Bonus task: try to prove the answer can't exceed $$$2\sqrt{maxAi}$$$.

1325F - Ehab's Last Theorem

Let $$$sq$$$ denote $$$\lceil\sqrt{n}\rceil$$$.

A solution using DFS trees

If you're not familiar with back-edges, I recommend reading this first.

Let's take the DFS tree of our graph. Assume you're currently in node $$$u$$$ in the DFS. If $$$u$$$ has $$$sq-1$$$ or more back-edges, look at the one that connects $$$u$$$ to its furthest ancestor. It forms a cycle of length at least $$$sq$$$. If $$$u$$$ doesn't have that many back-edges, you can add it to the independent set (if none of its neighbors was added.) That way, if you don't find a cycle, every node only blocks at most $$$sq-1$$$ other nodes, the ones connected to it by a back-edge, so you'll find an independent set!

Code link: https://pastebin.com/b9phCSW8

First AC: imeimi

A solution using degrees

There's a pretty obvious greedy algorithm for finding large independent sets: take the node with the minimal degree, add it to the independent set, remove it and all its neighbors from the graph, and repeat. If at every step the node with the minimal degree has degree $$$<sq-1$$$, that algorithm solves the first problem. Otherwise, there's a step where EVERY node has degree at least $$$sq-1$$$. For graphs where every node has degree at least $$$d$$$, you can always find a cycle with length $$$d+1$$$. To do that, we'll first try to find a long path then close a cycle. Take an arbitrary node as a starting point, and keep trying to extend your path. If one of this node's neighbors is not already in the path, extend that path with it and repeat. Otherwise, all of the last node's $$$d$$$ neighbors are on the path. Take the edge to the furthest and you'll form a cycle of length at least $$$d+1$$$!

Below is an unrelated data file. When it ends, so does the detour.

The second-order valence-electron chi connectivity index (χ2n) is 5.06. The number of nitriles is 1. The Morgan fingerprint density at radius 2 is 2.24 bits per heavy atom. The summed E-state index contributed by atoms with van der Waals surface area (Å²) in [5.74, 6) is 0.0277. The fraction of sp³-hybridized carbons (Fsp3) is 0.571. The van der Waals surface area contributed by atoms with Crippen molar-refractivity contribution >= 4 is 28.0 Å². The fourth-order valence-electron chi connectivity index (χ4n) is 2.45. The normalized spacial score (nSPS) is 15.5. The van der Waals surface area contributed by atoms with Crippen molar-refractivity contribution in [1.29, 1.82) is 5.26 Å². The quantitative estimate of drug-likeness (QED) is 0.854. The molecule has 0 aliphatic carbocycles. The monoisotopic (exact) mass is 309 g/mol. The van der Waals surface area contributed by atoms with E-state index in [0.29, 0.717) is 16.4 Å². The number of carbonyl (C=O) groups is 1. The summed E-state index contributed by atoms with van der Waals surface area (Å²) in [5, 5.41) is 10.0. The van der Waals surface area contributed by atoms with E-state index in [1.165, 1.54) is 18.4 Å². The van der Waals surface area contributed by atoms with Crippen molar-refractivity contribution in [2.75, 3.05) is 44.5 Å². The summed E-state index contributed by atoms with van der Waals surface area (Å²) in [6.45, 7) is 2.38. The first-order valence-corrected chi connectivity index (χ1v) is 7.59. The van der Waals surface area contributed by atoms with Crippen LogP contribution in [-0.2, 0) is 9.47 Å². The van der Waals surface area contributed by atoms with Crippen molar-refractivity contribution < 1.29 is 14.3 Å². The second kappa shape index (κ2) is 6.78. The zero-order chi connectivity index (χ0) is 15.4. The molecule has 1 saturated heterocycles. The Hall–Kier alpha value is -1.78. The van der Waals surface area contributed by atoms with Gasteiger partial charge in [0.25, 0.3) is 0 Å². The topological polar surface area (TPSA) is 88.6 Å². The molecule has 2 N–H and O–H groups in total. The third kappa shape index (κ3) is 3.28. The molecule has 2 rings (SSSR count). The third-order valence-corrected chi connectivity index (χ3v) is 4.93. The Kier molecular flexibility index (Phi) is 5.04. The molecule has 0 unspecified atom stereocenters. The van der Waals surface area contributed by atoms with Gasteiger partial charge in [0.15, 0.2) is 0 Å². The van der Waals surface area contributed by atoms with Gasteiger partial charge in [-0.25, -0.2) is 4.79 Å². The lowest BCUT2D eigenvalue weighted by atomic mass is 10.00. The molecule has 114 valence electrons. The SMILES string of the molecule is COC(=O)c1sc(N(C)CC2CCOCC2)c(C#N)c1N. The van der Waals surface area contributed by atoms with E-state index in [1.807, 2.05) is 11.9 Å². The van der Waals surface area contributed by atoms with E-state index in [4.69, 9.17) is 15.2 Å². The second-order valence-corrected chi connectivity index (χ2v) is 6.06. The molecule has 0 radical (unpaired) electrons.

Code link: https://pastebin.com/1VwZYPCj

First AC: imeimi after only 11 minutes!

There are probably other solutions and heuristics. Can you share yours?

History

 
 
 
 
Revisions
 
 
  Rev. Lang. By When Δ Comment
en7 English mohammedehab2002 2020-03-29 19:17:48 7 Tiny change: 's degree $\le$ $sq-1$, tha' -> 's degree $<sq-1$, tha'
en6 English mohammedehab2002 2020-03-14 20:39:32 266
en5 English mohammedehab2002 2020-03-14 19:40:33 0 (published)
en4 English mohammedehab2002 2020-03-14 19:40:05 344 Tiny change: 'problem:1000A]\n\n$a=1' -> 'problem:1035A]\n\n$a=1'
en3 English mohammedehab2002 2020-03-14 04:22:11 696 Tiny change: '[problem:1000A]\n\n$a=1' -> '[problem:1135A]\n\n$a=1'
en2 English mohammedehab2002 2020-03-11 00:16:49 1583 Tiny change: 'he answer is at most $2\sqrt{M' -> 'he answer can't exceed $2\sqrt{M'
en1 English mohammedehab2002 2020-02-25 06:43:11 3745 Initial revision (saved to drafts)